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(OP)
I am checking the design of a temporary roof structure and am having trouble getting the design to perform against uplift.  I have problems in both the capacity of my connections as well as simply not having enough dead load to resist the applied uplift forces.

I believe I will be able to make the numbers work by going to a shorter MRI and possibly a lower importance factor based on the fact that this is a short term installation (covered deck for a construction office trailer), however I get completely blown out of the water when I consider the load combination of 0.6D + W.

My question is this:  Is it necessary to apply the 0.6 factor to my dead load when my only DL is the self weight of the structure?  I can understand taking a reduction in DL if I had a higher degree of uncertainty in my loads (such as superimposed dead loads) but in this case I have a high level of confidence in my dead load as I am only considering the self weight of the actual structure.  Is there any case when it would not be necessary to consider the 0.6 reduction factor?

No - the 0.6 factor is not ONLY to account for uncertainty in the amount of dead load, but also to provide an inherent factor of safety against uplift and overturning.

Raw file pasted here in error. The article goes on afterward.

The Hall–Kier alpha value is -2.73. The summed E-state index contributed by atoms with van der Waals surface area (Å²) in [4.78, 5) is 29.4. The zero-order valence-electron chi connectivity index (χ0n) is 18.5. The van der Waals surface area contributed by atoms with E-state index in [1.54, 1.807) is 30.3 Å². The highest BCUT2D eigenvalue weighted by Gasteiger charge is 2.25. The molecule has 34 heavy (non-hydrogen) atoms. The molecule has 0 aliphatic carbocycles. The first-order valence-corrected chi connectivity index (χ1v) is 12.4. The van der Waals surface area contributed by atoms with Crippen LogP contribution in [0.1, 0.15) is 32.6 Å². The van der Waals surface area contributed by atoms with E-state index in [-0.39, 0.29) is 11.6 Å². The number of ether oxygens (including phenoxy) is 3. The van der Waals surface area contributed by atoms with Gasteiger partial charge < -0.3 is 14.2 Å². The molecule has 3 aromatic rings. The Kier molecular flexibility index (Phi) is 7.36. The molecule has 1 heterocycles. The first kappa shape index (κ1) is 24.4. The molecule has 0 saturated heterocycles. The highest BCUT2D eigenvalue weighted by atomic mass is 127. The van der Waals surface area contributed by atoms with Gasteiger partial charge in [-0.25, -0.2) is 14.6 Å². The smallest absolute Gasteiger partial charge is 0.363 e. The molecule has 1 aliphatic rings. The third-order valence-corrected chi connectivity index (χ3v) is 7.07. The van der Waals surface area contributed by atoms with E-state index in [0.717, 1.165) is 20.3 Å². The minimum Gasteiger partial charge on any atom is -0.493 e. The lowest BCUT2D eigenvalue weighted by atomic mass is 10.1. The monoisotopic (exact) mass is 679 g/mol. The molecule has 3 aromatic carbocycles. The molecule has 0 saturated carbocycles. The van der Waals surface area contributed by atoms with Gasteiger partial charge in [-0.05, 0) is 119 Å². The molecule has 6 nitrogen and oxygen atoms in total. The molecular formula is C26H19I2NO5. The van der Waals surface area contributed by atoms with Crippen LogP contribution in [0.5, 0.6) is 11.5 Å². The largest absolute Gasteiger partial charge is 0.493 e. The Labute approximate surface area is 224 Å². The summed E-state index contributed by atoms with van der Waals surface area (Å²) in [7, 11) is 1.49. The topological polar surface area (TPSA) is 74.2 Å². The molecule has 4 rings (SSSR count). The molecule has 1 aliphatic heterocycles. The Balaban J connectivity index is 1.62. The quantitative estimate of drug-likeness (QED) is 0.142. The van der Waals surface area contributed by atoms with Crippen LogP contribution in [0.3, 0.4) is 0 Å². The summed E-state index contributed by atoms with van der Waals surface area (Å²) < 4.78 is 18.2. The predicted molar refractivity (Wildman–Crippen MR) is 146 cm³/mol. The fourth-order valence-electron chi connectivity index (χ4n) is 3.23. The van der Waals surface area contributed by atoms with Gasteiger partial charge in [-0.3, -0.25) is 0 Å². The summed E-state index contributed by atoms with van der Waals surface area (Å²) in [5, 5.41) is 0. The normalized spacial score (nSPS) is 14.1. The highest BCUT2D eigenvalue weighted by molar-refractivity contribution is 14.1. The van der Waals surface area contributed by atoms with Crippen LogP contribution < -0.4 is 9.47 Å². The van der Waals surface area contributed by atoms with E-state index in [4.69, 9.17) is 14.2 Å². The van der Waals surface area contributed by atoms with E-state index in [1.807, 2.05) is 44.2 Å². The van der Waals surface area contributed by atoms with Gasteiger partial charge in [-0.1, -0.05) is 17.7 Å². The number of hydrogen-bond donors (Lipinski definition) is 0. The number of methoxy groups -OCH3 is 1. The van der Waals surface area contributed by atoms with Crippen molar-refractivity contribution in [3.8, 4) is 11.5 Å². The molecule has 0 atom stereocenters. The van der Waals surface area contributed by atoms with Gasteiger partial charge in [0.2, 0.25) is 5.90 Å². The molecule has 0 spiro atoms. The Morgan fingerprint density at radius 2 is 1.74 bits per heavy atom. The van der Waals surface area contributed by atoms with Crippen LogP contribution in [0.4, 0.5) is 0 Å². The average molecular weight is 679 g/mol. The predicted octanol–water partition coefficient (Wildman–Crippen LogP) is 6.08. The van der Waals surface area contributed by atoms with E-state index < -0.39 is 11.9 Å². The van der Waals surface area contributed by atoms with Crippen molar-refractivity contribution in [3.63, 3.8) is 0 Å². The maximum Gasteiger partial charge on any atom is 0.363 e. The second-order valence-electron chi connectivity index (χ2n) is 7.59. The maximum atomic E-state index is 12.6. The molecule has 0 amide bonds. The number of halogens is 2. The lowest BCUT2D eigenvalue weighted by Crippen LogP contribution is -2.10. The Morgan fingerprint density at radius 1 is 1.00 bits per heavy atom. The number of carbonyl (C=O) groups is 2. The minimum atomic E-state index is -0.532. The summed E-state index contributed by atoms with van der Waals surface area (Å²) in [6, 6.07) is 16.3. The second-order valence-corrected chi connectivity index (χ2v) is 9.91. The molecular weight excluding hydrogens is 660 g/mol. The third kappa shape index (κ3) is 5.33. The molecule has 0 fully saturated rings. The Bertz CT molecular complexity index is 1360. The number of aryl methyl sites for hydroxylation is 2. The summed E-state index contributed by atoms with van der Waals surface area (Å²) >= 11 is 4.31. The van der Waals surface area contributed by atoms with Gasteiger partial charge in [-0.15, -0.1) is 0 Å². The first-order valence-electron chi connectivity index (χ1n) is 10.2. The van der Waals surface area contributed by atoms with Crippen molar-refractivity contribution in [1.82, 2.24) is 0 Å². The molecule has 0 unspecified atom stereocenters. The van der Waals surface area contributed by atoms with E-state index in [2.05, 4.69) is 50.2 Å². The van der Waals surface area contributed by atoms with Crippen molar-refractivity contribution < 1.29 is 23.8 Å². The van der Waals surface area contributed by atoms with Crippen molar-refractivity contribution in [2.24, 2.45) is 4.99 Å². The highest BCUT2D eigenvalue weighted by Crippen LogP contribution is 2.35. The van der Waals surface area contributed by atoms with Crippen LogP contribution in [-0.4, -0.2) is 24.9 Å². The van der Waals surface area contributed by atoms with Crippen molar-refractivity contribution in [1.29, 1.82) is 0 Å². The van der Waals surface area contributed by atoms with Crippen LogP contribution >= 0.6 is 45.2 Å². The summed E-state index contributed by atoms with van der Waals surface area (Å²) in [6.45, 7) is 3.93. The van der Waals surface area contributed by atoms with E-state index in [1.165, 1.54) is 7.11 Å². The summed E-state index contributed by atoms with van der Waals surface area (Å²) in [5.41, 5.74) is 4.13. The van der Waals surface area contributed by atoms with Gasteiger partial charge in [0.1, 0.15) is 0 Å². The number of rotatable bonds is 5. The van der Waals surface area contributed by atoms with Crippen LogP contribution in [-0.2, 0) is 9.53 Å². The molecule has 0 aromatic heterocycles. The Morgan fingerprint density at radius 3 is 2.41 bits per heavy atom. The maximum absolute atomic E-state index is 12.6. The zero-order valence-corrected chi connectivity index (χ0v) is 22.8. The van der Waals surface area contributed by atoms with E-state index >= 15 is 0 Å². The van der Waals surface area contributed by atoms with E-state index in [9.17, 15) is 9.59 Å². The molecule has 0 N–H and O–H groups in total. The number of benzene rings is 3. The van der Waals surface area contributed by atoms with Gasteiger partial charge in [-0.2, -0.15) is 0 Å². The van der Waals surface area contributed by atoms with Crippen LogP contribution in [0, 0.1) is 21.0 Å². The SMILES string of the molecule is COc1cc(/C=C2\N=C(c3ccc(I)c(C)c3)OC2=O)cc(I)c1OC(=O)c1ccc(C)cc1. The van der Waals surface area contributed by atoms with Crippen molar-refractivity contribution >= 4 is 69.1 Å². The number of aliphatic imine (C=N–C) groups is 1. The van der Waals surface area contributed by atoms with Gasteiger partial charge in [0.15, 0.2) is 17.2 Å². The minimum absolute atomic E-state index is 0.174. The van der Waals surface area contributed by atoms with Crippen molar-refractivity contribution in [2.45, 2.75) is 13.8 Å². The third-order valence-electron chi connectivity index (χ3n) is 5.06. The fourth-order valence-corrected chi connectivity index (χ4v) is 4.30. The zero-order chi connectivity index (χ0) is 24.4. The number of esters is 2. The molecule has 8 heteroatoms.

No need for a Factor of Safety when using 0.6DL.  1.0 is sufficient, resistance/applied load.

(OP)
Thanks all, that is kind of what I was thinking as well, and I appreciate the lesson in the legacy codes, it's a little easier to swallow knowing the how the load combinations were developed.

I agree with your comment WillisV on the unintended consequences of this load combination, seems that it is appropriate to use 0.6D + W when considering overall stability of the structure but for individual members/connections this would introduce an over-conservative design by effectively doubling up on the factor of safety as the various material specifications already include a F.S.

To further illustrate this, consider section 2.4.4 of ASCE 7-95 that WillisV refers to - this section required a 1.5 F.S. (2/3 DL) for checking structures for sliding or overturning unless the structure was anchored to resist excess movement.  Presumably this exception considered that the anchor would be designed with a factor of safety and that it was unnecessary to double up.

I think ASCE 7-95 and its associated 1.5 overturning safety factor was out before the 0.6D+W combination occurred in the codes.  The 1.5 SF was replaced by the 0.6D+W combination.

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